The Realities Of Marketing With Social Media

Register now

While everyone knows that social media should be more than a cool new toy for the marketing department, the challenge we face today is setting measurable goals and expectations for what social media can realistically do for your CU.

Since it's fairly new, methods for measuring results are still changing. We've interviewed CUs that are active on social media to varying degrees and asked them to share their experiences.

Facebook and Twitter are the most commonly used social networks among the CUs we interviewed-mostly because many of their members are already there.

Most CUs spent one to two hours a day on social media. For a few, it's a full-time position, but that includes writing blogs, too. For the most part, we learned that once you're set up to run daily reports and have a source of content, social media can easily be handled in less than an hour a day.

At most CUs, one or two people are responsible for social media, usually the marketing director. In smaller CUs, it could be the CEO, manager, or AVP of operations. There should be at least two people handling your Twitter account and two or more admins on your Facebook page to post timely responses and new content.


Ideas From Everyone, But...

It's a good idea to ask everyone at the credit union to come up with content that can be used for social media. Posting, however, should be limited to only a few key people.

Getting members to follow you on Twitter or to be your fans on Facebook can take time. E-mail, ads, word of mouth, and putting the Twitter and Facebook logos on the CU website were mentioned most often. For some CUs, following people became a way to get others to follow them.

Some included a short article in their newsletter to let members know they are on Facebook or Twitter. Electronic signatures and mobile websites are other ways to build a following. One CU used a full page in its newsletter to print member testimonials from their Facebook page.

Compliance issues are holding some credit unions back. Posting rates, whether on purpose or in the process of having a conversation on a social network, is by far the biggest concern. By simply avoiding any discussion about specific rates, you've avoided the problem.

For compliance reasons, some stay away from giveaways altogether. You can ensure compliance by working closely with the compliance officer and being very familiar with Reg. Z and Reg. E. If it's something you wouldn't print or e-mail without a disclosure, it has no place in your social conversations without a similar disclosure.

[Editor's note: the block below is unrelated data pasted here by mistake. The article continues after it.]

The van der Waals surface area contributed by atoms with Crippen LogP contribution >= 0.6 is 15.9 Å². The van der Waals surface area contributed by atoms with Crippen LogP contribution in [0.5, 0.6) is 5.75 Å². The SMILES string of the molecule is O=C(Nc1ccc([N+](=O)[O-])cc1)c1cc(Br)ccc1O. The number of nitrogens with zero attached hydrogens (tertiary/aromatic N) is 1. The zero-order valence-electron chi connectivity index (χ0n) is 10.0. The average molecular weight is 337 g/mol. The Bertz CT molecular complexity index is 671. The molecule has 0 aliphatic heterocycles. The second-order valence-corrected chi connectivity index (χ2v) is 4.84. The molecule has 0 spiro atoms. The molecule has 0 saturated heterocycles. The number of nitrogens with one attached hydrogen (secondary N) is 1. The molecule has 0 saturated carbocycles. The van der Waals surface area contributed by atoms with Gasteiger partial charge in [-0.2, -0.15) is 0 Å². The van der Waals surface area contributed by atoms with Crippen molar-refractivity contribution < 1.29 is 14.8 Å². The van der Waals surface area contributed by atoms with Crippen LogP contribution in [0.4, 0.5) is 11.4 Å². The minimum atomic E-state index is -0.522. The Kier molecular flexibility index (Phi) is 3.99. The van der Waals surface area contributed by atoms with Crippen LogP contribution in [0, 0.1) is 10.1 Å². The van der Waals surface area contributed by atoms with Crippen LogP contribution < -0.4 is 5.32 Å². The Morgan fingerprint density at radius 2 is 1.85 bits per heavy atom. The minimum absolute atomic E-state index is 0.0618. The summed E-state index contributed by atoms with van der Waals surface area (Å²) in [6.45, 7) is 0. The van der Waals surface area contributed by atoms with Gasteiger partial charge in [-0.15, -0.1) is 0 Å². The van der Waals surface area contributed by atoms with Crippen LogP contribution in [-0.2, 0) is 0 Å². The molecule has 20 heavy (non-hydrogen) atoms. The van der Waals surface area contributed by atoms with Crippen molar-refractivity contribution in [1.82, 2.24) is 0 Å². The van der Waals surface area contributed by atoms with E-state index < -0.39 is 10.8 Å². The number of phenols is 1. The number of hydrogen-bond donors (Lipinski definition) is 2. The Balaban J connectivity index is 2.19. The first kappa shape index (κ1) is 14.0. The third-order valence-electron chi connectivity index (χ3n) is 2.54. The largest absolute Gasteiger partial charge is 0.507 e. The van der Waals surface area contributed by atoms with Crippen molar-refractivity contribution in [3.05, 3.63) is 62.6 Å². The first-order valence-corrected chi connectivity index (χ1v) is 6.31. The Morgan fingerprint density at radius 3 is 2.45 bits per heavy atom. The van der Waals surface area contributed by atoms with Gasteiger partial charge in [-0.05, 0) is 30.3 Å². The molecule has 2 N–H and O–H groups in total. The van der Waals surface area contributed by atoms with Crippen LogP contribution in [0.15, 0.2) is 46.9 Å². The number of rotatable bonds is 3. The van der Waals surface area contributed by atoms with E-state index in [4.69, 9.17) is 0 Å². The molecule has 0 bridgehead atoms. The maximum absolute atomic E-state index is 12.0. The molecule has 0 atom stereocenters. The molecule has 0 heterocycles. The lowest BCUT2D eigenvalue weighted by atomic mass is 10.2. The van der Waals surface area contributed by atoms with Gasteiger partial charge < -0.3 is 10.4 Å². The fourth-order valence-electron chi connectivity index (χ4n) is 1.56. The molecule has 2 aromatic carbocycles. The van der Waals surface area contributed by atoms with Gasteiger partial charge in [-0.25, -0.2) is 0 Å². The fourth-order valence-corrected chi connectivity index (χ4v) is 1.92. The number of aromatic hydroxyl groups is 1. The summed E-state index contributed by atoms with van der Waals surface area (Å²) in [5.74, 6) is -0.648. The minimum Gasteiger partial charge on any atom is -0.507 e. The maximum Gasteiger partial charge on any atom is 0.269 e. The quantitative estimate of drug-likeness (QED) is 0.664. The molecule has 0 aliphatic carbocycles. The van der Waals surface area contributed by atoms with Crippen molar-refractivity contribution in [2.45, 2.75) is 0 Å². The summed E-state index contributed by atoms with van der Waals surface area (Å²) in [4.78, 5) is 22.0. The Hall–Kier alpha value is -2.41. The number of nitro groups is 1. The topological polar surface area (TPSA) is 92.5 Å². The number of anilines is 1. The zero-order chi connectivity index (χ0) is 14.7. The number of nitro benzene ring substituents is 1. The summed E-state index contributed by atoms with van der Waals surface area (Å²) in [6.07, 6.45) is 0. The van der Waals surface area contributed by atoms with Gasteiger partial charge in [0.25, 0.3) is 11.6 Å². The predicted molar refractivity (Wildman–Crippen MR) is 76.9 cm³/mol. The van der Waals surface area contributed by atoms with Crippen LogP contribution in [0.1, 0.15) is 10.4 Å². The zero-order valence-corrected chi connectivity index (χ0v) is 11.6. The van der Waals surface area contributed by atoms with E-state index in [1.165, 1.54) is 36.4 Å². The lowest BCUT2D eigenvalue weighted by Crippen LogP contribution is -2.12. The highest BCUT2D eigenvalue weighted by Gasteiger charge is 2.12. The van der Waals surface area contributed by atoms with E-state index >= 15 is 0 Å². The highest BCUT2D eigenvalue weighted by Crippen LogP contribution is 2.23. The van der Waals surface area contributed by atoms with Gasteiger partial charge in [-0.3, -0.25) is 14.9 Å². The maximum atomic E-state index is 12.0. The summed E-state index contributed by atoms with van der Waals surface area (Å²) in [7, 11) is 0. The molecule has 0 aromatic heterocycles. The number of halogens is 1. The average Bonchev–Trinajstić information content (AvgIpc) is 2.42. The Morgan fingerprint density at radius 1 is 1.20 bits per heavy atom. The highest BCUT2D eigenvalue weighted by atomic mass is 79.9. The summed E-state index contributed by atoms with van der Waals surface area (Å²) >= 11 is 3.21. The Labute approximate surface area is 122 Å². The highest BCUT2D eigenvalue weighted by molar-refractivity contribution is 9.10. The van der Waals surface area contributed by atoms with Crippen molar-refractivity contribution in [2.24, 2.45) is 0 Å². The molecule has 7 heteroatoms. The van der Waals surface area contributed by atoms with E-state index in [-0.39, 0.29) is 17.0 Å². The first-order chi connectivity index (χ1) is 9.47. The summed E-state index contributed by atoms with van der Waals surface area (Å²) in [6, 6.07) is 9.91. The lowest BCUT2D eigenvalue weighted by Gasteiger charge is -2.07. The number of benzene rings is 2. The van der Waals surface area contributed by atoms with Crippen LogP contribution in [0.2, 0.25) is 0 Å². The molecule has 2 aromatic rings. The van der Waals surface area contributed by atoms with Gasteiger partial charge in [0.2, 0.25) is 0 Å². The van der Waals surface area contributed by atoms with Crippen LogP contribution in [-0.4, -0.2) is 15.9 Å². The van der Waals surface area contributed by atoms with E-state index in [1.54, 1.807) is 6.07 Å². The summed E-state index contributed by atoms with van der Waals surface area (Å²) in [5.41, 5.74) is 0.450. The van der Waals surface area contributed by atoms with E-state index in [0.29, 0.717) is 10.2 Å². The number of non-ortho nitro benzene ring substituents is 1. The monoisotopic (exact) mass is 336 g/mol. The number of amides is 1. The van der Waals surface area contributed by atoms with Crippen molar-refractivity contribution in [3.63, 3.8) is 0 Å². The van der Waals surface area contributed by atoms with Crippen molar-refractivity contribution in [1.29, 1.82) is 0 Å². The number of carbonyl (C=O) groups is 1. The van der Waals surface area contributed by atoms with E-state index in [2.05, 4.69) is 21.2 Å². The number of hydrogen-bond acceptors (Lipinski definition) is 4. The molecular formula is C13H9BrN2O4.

While specific ROI is hard to pin down, CUs mentioned many less concrete benefits, such as being seen as a leading-edge financial institution.

Because social media is so targeted, you can sort members easily and market to specific groups. Educating members on what the CU does and offers is another benefit.

Social media also helps credit unions get the word out about community involvement, membership drives and promotions. It's a great forum for feedback, an outlet for members to express themselves and a good way to get more positive member feedback.

Yet, there are risks involved too. Negative feedback was the most mentioned risk of social media. Another is the lack of control over the message and the potential to make the CU look less ss professional.

For Amy Shanks at Belvoir FCU, the risk is in possibly getting complaints over stale content. "In the online world, your content can be a week old and it's stale. If you are not touching your site, you lose people and it's difficult to bring them back."

And then, of course, there's the issue of unsolicited criticisms from disgruntled "fans."

But what about risks of NOT being in social media? Not having a social media presence, Karen Taschler at Hancock CU tells us, is becoming like not having a website. Jim Dufford at Tri-Co says that without social media, youth "would pass us by or never learn about us."


Where To Get Content

The content that credit unions are using on social media focuses on service, youth, financial literacy and related topics. CUs get their content from their leagues, general financial literacy websites, and other providers. Some credit unions create content in-house based upon member feedback.

Social media is also being used to let members know about special events.

While some credit unions have not yet begun to measure results, those that have are measuring page growth, interactions, and how many people communicate with them through social media.

Most credit unions have boards that are supportive of social network involvement. In the best scenarios, the board is excited about social media and receives regular updates.

When asked what advice they would give others, most suggest that you simply get started. If your competitors are on it, YOU need to be on it-especially to attract a new generation.

Your members are already talking. All you need to do is get in on the conversation.


Laura M Enock is CEO of, which provides content for social media and other communications. For info:

For reprint and licensing requests for this article, click here.